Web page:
Getting into "The Spirit" of Graphic Novels

Will Eisner (1917-2005) was among a group of 20th-century artists who helped develop a different style of visual storytelling, opening up new opportunities for artists and writers and capitvating generations of readers through his illustrations and narrative skills.

Eisner's work is the focus of a Library exhibit currently on display at the Central Library's Mountain Gallery, Will Eisner: The Centennial Celebration, 1917-2017. A pioneer in the industry during what's known as the Golden Age of comics in the 1930s and '40s, Eisner gave us the iconic crime-fighting hero The Spirit. And in the late 1970s, his A Contract with God, and Other Tenement Stories was among the works that help establish a new type of art form, the graphic novel.

The term "graphic novel" had begun to be applied to certain kinds of illustrated publications around the release of Contract in 1978; Eisner's book is considered among the earliest examples of that literary form. Based in large part on Eisner's own experiences, the collection of illustrated short shories is less a riff on the exploits of costumed heroes and nefarious villains and more a thoughtful exploration on the everyday challenges faced by real-world people inhabiting a fictionalized New York City. Contract is seen as a groundbreaking work in its handling of mature themes and storylines that went beyond the usual fare of comic strips or pulpy booklets of the time, taking a more literary, down-to-earth approach. Many of the draft panels and original artboards used in the production of Contract -- as well as issues of The Spirit and other books -- are included in the Centennial Celebration exhibit at the Library.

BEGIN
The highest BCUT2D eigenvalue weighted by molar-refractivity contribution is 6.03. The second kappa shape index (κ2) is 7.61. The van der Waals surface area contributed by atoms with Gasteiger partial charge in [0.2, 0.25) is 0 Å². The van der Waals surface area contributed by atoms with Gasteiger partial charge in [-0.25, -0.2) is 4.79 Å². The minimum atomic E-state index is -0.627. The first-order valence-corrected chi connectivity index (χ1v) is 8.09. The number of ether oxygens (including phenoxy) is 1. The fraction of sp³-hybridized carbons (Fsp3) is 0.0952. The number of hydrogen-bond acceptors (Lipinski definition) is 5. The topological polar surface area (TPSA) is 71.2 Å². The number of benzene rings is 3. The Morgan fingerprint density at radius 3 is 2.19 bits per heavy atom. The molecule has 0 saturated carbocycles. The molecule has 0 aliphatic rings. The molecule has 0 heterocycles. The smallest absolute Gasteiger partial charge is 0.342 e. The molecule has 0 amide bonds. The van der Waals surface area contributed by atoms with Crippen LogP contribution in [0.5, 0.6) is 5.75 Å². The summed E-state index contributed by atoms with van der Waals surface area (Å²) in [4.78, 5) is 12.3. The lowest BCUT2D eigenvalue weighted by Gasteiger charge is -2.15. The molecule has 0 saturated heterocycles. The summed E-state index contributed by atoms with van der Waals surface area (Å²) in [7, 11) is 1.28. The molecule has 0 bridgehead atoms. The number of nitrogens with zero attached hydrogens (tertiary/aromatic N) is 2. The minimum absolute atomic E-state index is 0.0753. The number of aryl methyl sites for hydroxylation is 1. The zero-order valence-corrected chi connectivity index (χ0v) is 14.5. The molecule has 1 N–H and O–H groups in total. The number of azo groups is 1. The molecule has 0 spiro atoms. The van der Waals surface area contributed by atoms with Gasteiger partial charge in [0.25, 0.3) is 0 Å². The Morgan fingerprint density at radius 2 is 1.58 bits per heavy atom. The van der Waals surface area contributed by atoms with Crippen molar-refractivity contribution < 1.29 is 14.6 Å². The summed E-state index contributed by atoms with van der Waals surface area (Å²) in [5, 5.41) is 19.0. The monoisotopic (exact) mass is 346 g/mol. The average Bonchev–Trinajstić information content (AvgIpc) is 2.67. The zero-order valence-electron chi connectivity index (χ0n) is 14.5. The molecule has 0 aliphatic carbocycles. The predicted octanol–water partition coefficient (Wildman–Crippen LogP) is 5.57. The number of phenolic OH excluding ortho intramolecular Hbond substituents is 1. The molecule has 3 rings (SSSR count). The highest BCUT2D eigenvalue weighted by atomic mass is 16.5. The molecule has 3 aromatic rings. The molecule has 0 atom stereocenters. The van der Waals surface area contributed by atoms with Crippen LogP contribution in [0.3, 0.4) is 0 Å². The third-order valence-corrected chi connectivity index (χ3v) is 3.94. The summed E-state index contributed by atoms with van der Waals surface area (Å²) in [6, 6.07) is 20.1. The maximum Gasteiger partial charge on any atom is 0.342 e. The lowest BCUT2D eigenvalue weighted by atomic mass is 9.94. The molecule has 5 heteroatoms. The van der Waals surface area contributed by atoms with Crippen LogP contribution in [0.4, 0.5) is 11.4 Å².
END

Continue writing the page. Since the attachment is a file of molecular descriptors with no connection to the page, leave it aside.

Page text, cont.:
The cover art used for A Contract With God.

An example of Eisner's artwork for an issue of The Spirit.
 





On August 1, cartoonist and publisher Denis Kitchen – himself a comics legend – visited the Central Library to discuss the importance of Eisner's work and recall the personal and professional friendship he and Eisner shared. Kitchen served as the late artist’s publisher and agent for more than 30 years, and continues to represent his estate. As a cartoonist, Kitchen has been influential in the “underground comix” movement, founding Kitchen Sink Press and the First Amendment-defending Comic Book Legal Defense Fund.

Listen to the program audio

Following the presentation, Kitchen led a tour through the gallery to talk about the Eisner panels on display. Appropriately, the scene was captured by one of the attendees in illustrated format:
 
Image courtesy Jason Lips (Instagram:@jasonmlips; Tumblr: jasonmlips
 

Denis Kitchen discusses the work and lasting influence of Will Eisner.
 
Director of Readers' Services Kaite Stover and Denis Kitchen.
 

 Suggested Graphic Novels


Looking for some good titles to explore the breadth of stories, themes, and characters celebrated in graphic novels? Here's a list of some notable entries to get you started.




View full list in the Library catalog
 

Digital Comics and Graphic Novels on your Digital Device


The Library also gives you a way to access hundreds of illustrated stories on your phone, tablet, or computer. The digital service hoopla's graphic novel and comic book offerings include many titles from a variety of publishers, including DC, Marvel, Dark Horse, and Image. Browse by category, explore curated collections (such as the 2018 Eisner Award nominees), or check out titles appropriate for children.

Explore hoopla comics and graphic novels